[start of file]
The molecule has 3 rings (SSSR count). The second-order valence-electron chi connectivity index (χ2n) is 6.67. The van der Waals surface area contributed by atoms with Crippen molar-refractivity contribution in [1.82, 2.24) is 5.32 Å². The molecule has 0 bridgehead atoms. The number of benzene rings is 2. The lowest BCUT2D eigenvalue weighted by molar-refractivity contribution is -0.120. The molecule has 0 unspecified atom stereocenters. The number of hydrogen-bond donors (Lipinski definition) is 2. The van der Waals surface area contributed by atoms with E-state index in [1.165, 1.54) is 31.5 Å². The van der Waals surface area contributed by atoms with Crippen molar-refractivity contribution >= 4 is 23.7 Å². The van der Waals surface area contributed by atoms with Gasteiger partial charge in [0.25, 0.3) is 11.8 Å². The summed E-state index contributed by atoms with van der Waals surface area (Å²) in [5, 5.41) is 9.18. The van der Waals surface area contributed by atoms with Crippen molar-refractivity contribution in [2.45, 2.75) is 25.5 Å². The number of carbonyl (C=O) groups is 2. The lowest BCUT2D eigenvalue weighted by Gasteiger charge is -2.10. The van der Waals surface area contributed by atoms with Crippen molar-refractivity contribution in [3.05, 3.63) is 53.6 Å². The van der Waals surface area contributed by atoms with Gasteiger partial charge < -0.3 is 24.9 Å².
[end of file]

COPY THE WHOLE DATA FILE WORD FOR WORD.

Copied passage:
The molecule has 3 rings (SSSR count). The second-order valence-electron chi connectivity index (χ2n) is 6.67. The van der Waals surface area contributed by atoms with Crippen molar-refractivity contribution in [1.82, 2.24) is 5.32 Å². The molecule has 0 bridgehead atoms. The number of benzene rings is 2. The lowest BCUT2D eigenvalue weighted by molar-refractivity contribution is -0.120. The molecule has 0 unspecified atom stereocenters. The number of hydrogen-bond donors (Lipinski definition) is 2. The van der Waals surface area contributed by atoms with E-state index in [1.165, 1.54) is 31.5 Å². The van der Waals surface area contributed by atoms with Crippen molar-refractivity contribution >= 4 is 23.7 Å². The van der Waals surface area contributed by atoms with Gasteiger partial charge in [0.25, 0.3) is 11.8 Å². The summed E-state index contributed by atoms with van der Waals surface area (Å²) in [5, 5.41) is 9.18. The van der Waals surface area contributed by atoms with Crippen molar-refractivity contribution in [2.45, 2.75) is 25.5 Å². The number of carbonyl (C=O) groups is 2. The lowest BCUT2D eigenvalue weighted by Gasteiger charge is -2.10. The van der Waals surface area contributed by atoms with Crippen molar-refractivity contribution in [3.05, 3.63) is 53.6 Å². The van der Waals surface area contributed by atoms with Gasteiger partial charge < -0.3 is 24.9 Å².